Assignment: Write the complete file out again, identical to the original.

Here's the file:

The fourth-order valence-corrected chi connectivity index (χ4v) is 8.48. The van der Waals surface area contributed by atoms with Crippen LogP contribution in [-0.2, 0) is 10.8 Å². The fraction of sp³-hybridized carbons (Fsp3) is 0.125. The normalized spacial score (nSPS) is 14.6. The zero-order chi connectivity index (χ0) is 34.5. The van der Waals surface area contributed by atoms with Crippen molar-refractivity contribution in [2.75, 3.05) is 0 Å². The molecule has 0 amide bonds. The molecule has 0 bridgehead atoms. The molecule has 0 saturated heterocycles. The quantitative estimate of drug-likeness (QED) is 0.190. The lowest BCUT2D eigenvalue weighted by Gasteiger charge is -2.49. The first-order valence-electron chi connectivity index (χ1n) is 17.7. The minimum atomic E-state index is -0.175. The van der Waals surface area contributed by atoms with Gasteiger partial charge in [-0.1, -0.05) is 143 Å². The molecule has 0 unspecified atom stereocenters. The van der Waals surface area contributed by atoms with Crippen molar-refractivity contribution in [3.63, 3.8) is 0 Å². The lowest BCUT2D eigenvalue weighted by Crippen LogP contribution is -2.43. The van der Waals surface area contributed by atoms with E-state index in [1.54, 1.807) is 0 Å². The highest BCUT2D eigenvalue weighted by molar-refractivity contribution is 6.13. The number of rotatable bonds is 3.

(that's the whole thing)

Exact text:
The fourth-order valence-corrected chi connectivity index (χ4v) is 8.48. The van der Waals surface area contributed by atoms with Crippen LogP contribution in [-0.2, 0) is 10.8 Å². The fraction of sp³-hybridized carbons (Fsp3) is 0.125. The normalized spacial score (nSPS) is 14.6. The zero-order chi connectivity index (χ0) is 34.5. The van der Waals surface area contributed by atoms with Crippen molar-refractivity contribution in [2.75, 3.05) is 0 Å². The molecule has 0 amide bonds. The molecule has 0 bridgehead atoms. The molecule has 0 saturated heterocycles. The quantitative estimate of drug-likeness (QED) is 0.190. The lowest BCUT2D eigenvalue weighted by Gasteiger charge is -2.49. The first-order valence-electron chi connectivity index (χ1n) is 17.7. The minimum atomic E-state index is -0.175. The van der Waals surface area contributed by atoms with Gasteiger partial charge in [-0.1, -0.05) is 143 Å². The molecule has 0 unspecified atom stereocenters. The van der Waals surface area contributed by atoms with Crippen molar-refractivity contribution in [3.63, 3.8) is 0 Å². The lowest BCUT2D eigenvalue weighted by Crippen LogP contribution is -2.43. The van der Waals surface area contributed by atoms with E-state index in [1.54, 1.807) is 0 Å². The highest BCUT2D eigenvalue weighted by molar-refractivity contribution is 6.13. The number of rotatable bonds is 3.